The Iowa caucuses will be held on Monday 1 February. The caucuses begin at 7pm Iowa time (12 noon Tuesday Melbourne time). There is some attempt at persuasion before people vote at the caucuses, causing minor delays, so initial results would be expected in the early afternoon Tuesday Melbourne time, and full results by late afternoon to evening.
The Huffington Post’s Pollster Iowa Republican aggregate currently gives Donald Trump a 32-25 lead over Ted Cruz, with Marco Rubio a distant third at 13%, followed by Ben Carson at 8%, and all other candidates have 4% or less. In the last two weeks there has been movement to Trump in Iowa, and he has improved from a tie with Cruz to his current lead.
On the Democratic side, the Pollster Iowa aggregate gives Hillary Clinton a narrow 46.1-45.5 lead over Bernie Sanders with Martin O'Malley on just 4%. Two weeks ago, Clinton led by a 47-42 margin, so the gap has continued to close slowly.
Even with just five days remaining, there is still time for the actual results to differ markedly from the current polls. Many of Trump and Sanders’ supporters are first time caucus attendees, and a big question is whether these people actually turn out. At this stage in 2012, Rick Santorum was fourth in Iowa with 14%, but won with 24.6%. However, by this stage Santorum was surging in the polls; currently Trump is the only candidate with momentum.
Eight days after Iowa, the New Hampshire (NH) primary is held on the 9 February. Trump currently leads in NH with 33%, followed by John Kasich at 13%, Cruz at 12%, Rubio at 11%, Jeb Bush at 8% and Chris Christie at 7%. In the last two weeks, Kasich has climbed to the top of the establishment candidate pile, but the total for the four establishment candidates has declined to 39% from 44%, and Trump has risen four points. Unless one of the establishment candidates has a major break-out, perhaps as a result of Iowa, Trump will win NH.
On the Democratic side, Sanders now leads Clinton 53-40 in NH, compared with a 50-44 Sanders margin two weeks ago. It is now likely that Sanders will win NH.
National polls have shown stability over the last two weeks. Clinton leads Sanders 51-36, compared with 52-39 two weeks ago. Trump leads with 38%, with Cruz on 16% and Rubio 10%; two weeks ago, Trump had 37%, Cruz 19% and Rubio 11%.
The Iowa caucuses are of crucial importance for both the Republican and Democratic nomination contests. If Trump wins Iowa, it is likely that he will then be able to run the table with wins in the other early states of NH and South Carolina, and head into March, when many states vote, with a big lead in the polls and much momentum.
On the Democratic side, Clinton is still likely to eventually prevail even if she loses both Iowa and NH, as these states are overwhelmingly white; Clinton does much better with black and Hispanic voters than Sanders. For Sanders to have any chance of winning the Democratic nomination, he must win both Iowa and NH.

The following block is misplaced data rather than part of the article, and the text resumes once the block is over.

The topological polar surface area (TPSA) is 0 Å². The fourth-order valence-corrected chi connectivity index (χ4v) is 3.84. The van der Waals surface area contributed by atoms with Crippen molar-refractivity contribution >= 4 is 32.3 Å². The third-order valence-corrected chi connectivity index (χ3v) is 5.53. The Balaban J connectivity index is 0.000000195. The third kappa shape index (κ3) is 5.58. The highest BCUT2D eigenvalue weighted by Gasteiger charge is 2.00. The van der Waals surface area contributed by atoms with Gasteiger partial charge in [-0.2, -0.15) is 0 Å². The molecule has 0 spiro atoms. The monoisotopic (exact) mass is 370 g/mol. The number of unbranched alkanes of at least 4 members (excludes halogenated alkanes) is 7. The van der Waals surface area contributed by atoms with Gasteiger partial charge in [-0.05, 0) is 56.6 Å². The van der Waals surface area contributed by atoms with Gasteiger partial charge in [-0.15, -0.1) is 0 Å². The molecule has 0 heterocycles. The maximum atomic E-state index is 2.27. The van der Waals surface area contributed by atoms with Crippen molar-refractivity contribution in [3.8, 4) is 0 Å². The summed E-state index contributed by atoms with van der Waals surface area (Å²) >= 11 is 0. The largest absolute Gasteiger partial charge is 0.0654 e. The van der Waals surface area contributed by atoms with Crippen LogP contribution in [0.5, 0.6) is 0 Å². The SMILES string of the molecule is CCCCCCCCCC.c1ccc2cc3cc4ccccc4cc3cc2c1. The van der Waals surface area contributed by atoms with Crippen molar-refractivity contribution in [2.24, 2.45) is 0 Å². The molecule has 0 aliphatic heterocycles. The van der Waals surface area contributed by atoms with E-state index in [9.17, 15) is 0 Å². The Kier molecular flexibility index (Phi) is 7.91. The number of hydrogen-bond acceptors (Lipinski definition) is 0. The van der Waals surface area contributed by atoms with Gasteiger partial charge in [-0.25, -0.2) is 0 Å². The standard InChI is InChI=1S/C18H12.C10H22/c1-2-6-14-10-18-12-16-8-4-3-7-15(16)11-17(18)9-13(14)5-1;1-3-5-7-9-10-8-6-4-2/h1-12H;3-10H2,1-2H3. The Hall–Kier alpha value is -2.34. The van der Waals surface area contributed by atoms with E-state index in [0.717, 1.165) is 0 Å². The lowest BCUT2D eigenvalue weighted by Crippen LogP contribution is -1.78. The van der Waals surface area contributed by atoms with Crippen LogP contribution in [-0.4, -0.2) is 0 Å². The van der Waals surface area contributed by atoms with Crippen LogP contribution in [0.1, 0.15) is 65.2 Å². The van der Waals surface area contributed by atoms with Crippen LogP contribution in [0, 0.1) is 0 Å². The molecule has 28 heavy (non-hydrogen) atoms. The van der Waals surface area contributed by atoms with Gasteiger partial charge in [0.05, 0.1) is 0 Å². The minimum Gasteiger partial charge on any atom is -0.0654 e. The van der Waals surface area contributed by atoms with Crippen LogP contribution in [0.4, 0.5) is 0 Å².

Only about 2% of all delegates to the party conventions are awarded based on the results of NH and Iowa. It is important to do well in these states because of the media hype, not because of delegate allocation.
A dreadful ReachTEL poll for Shorten
A ReachTEL poll, conducted last Thursday night with a sample of over 3100, has the Coalition leading by an emphatic 55-45, unchanged on November. Turnbull’s (total good) minus (total poor) rating is up eight points to +41, while Shorten’s equivalent rating plummets 17 points to -44. In ReachTEL’s forced choice better PM question, which has been more favourable to opposition leaders than polls with a “don’t know” option, Turnbull leads by a brutal 81-19, up from a 71-29 margin in November.
However, from looking at the breakdowns by party given in the poll, Kevin Bonham thinks that ReachTEL has made a mistake in its calculations. According to Bonham, it is likely that either the party breakdowns are wrong, or the overall figures for Shorten and Turnbull’s ratings are wrong.
ReachTEL’s ratings contrast with last week’s Essential, in which Turnbull had a net approval rating of +26, down seven points on December. Shorten’s rating was steady at -20, and Turnbull led Shorten 51-18 as better PM, compared with 54-15 in December. Essential also asked Australians which of four candidates they would prefer as US President, and the results were Clinton 40%, Trump 12%, Sanders 6% and Cruz 2%. Supporters of both Australian major parties easily preferred Clinton, with Sanders doing best among Greens, and Trump best among Others.
Here is this week’s poll table. While Essential has continued to have the Coalition on about 52% Two Party Preferred (2PP), Morgan has the Coalition at its lowest level since Turnbull became PM, though still with 54% 2PP. Morgan’s respondent allocated preferences were 55% 2PP to the Coalition.
In this week’s Essential, 28% thought the economy was good and 31% poor, compared with a 32-26 poor result in September. 26% trusted Scott Morrison most to handle the economy, and 19% Chris Bowen; this was 27-18 to Morrison in November. There has been a big change in opinion on military involvement in Syria and Iraq; now 34% want it decreased and 18% increased, compared with 32-19 in favour of increased involvement in November.
A Galaxy robopoll of Clive Palmer’s seat of Fairfax, conducted 21 January from a sample of 506, gave Palmer just 2% of the vote, compared to 50% for the Liberal Nationals and 27% for Labor. Palmer had an approval rating of 7%, with 83% disapproving.
Kevin Bonham’s poll aggregate begins the new year at 53.8% 2PP to the Coalition. Last week’s Poll Bludger BludgerTrack had the Coalition on 54.2% 2PP from primary votes of Coalition 46.5%, Labor 31.6% and Greens 10.7%.